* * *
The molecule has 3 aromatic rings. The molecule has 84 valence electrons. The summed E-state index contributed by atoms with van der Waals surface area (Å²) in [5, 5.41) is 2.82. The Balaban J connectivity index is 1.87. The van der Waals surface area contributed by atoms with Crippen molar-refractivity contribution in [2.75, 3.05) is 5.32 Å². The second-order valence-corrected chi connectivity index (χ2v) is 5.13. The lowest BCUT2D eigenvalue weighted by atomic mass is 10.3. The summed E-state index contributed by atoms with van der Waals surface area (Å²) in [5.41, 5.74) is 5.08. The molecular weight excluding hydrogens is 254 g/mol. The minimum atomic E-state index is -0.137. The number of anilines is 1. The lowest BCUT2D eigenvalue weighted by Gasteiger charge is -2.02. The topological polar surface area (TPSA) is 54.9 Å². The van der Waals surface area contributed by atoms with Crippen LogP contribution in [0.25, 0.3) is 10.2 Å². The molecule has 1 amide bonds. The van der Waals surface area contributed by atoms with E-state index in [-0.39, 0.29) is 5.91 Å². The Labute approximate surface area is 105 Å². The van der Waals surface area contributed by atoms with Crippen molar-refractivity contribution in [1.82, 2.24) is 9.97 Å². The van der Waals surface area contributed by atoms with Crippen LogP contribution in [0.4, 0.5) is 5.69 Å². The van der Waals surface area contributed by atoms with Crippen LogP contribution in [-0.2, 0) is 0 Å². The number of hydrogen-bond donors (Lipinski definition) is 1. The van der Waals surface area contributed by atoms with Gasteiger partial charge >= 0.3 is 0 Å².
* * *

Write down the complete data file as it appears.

The molecule has 3 aromatic rings. The molecule has 84 valence electrons. The summed E-state index contributed by atoms with van der Waals surface area (Å²) in [5, 5.41) is 2.82. The Balaban J connectivity index is 1.87. The van der Waals surface area contributed by atoms with Crippen molar-refractivity contribution in [2.75, 3.05) is 5.32 Å². The second-order valence-corrected chi connectivity index (χ2v) is 5.13. The lowest BCUT2D eigenvalue weighted by atomic mass is 10.3. The summed E-state index contributed by atoms with van der Waals surface area (Å²) in [5.41, 5.74) is 5.08. The molecular weight excluding hydrogens is 254 g/mol. The minimum atomic E-state index is -0.137. The number of anilines is 1. The lowest BCUT2D eigenvalue weighted by Gasteiger charge is -2.02. The topological polar surface area (TPSA) is 54.9 Å². The van der Waals surface area contributed by atoms with Crippen LogP contribution in [0.25, 0.3) is 10.2 Å². The molecule has 1 amide bonds. The van der Waals surface area contributed by atoms with E-state index in [-0.39, 0.29) is 5.91 Å². The Labute approximate surface area is 105 Å². The van der Waals surface area contributed by atoms with Crippen molar-refractivity contribution in [1.82, 2.24) is 9.97 Å². The van der Waals surface area contributed by atoms with Crippen LogP contribution in [0.4, 0.5) is 5.69 Å². The van der Waals surface area contributed by atoms with Crippen LogP contribution in [-0.2, 0) is 0 Å². The number of hydrogen-bond donors (Lipinski definition) is 1. The van der Waals surface area contributed by atoms with Gasteiger partial charge >= 0.3 is 0 Å².